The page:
Now, he hands him over to the Jews for crucifixion with one final ironic slap in their face, a sign to be placed above Jesus that declares him to be the “King of the Jews” in three languages. The Jewish leaders protest, “make it say ‘he claimed to be king of the Jews,’ instead.” Pilate responds, “What I have written, I have written.” In other words, what’s done is done. It’s finished. Done. I made a decision and I’m not changing my mind on this. Deal with it. True, they wanted him dead, but not memorialized as the King of the Jews. While I’m certain that Pilate smirked at the intentional irony of his actions, God was the one truly in charge that day. The Jews and Pilate were acting, reacting and choosing according to their heart’s desires, but God was working quietly and purposefully to achieve His plan. So, while Pilate chose to post a sign, God purposed and planned that He would indeed be the true King of the Jews.

Next, we see the actions of the soldiers. They take Jesus out to Golgotha for crucifixion. It was just outside the city walls and He was crucified alongside two others. The soldiers take his personal items and divide them among themselves and then cast lots (similar to rolling dice) to determine the owner of his nice “seamless” tunic. John notes, this fulfilled the prophecy of Psalm 22:18. John isn’t making a judgment regarding the actions of the soldiers, just noting that their actions confirm an ancient prophecy. You see, the soldiers chose to divide Jesus’ garments among themselves and to cast lots for his seamless tunic but God had been planning this moment long before it happened.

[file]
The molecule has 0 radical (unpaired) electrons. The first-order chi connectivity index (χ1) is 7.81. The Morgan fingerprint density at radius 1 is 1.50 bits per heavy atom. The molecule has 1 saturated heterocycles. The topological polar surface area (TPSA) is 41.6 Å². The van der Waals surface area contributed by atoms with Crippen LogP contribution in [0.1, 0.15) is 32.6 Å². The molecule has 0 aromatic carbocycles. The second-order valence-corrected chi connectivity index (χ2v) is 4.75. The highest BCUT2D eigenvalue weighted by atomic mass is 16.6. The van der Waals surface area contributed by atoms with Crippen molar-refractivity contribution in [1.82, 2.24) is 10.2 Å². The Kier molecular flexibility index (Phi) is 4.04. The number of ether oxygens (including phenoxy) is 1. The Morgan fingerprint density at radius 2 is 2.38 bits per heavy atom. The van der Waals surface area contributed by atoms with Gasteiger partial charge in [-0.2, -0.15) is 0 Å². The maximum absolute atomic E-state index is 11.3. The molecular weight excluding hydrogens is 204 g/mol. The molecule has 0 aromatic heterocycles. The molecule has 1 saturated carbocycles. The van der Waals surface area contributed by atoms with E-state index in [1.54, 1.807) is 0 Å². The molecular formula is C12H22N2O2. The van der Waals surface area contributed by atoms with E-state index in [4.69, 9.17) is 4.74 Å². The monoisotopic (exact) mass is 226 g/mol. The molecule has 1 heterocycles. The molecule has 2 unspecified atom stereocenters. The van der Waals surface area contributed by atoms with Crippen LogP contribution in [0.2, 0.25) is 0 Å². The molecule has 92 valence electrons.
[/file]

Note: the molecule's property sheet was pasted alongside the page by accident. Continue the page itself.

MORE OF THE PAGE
Some try and explain this away by noting that must have John simply written his gospel story to fit the ancient prophecies. However, they fail to recognize that the gospels weren’t written in a cultural vacuum. All one needed to do to disprove the content of the gospels written by these witnesses was to produce two counter eyewitnesses who could disprove their accounts, but none existed. In fact, the accuracy of the gospel story is supported by the recordings of contemporary historians, the Jewish historian Josephus and the Roman historian Tacitus.

Finally, we find Jesus final moments on the Cross completing God’s plan. He fulfills his human duty by providing for His mother’s earthly needs through His closest friend, John. When he tells His mother, “woman, behold your son” it is unclear as to whether he intends for her to look at him and behold his condition or to draw attention to John. I personally believe that his intention is for her to see and understand that He has fulfilled his purpose and the prophecies regarding his life’s mission. Just as she was told on that fateful day of his circumcision so many years before, “…Behold, this child is appointed for the fall and rising of many in Israel, and for a sign that is opposed (and a sword will pierce through your own soul also), so that thoughts from many hearts may be revealed.” (Luke 2:34-35 ESV)

If there was anyone besides the Father and the Son who understood the deep, deep truths of this moment, it was Mary. While I certainly don’t agree with the veneration that the Catholics give her, she was chosen and blessed as one who had found God’s favor. If anyone knew the truth of Jesus’ origins, she did. She KNEW that He was not just a man. Regardless of whether he was speaking of himself or John, he asks John to care for and provide for her as he says, “behold, your mother.” My point is that Mary also bears witness to the purpose and plan of God being borne out in her life, as well. She chose to obey and honor God, but God purposed.